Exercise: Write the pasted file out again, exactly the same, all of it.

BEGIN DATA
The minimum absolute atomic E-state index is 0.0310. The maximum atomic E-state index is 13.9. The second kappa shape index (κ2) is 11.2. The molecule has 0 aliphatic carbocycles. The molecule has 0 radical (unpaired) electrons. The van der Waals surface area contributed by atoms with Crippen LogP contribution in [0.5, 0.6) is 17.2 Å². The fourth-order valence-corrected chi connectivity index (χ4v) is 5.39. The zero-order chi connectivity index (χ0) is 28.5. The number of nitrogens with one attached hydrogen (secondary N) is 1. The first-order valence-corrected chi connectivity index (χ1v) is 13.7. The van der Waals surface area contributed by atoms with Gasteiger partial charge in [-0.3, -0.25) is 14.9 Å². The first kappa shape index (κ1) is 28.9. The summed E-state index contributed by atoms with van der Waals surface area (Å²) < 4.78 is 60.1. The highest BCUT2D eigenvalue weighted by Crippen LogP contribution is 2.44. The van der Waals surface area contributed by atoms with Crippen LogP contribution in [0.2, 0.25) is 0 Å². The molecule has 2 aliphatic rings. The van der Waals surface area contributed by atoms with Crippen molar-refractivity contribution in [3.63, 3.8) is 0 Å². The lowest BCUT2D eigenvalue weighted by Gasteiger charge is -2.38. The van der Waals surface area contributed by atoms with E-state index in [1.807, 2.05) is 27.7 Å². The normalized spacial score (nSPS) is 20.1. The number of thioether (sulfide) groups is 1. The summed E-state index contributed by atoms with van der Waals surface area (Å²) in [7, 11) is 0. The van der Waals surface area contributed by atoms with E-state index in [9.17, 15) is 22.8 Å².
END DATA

The minimum absolute atomic E-state index is 0.0310. The maximum atomic E-state index is 13.9. The second kappa shape index (κ2) is 11.2. The molecule has 0 aliphatic carbocycles. The molecule has 0 radical (unpaired) electrons. The van der Waals surface area contributed by atoms with Crippen LogP contribution in [0.5, 0.6) is 17.2 Å². The fourth-order valence-corrected chi connectivity index (χ4v) is 5.39. The zero-order chi connectivity index (χ0) is 28.5. The number of nitrogens with one attached hydrogen (secondary N) is 1. The first-order valence-corrected chi connectivity index (χ1v) is 13.7. The van der Waals surface area contributed by atoms with Gasteiger partial charge in [-0.3, -0.25) is 14.9 Å². The first kappa shape index (κ1) is 28.9. The summed E-state index contributed by atoms with van der Waals surface area (Å²) < 4.78 is 60.1. The highest BCUT2D eigenvalue weighted by Crippen LogP contribution is 2.44. The van der Waals surface area contributed by atoms with Crippen LogP contribution in [0.2, 0.25) is 0 Å². The molecule has 2 aliphatic rings. The van der Waals surface area contributed by atoms with Crippen molar-refractivity contribution in [3.63, 3.8) is 0 Å². The lowest BCUT2D eigenvalue weighted by Gasteiger charge is -2.38. The van der Waals surface area contributed by atoms with E-state index in [1.807, 2.05) is 27.7 Å². The normalized spacial score (nSPS) is 20.1. The number of thioether (sulfide) groups is 1. The summed E-state index contributed by atoms with van der Waals surface area (Å²) in [7, 11) is 0. The van der Waals surface area contributed by atoms with E-state index in [9.17, 15) is 22.8 Å².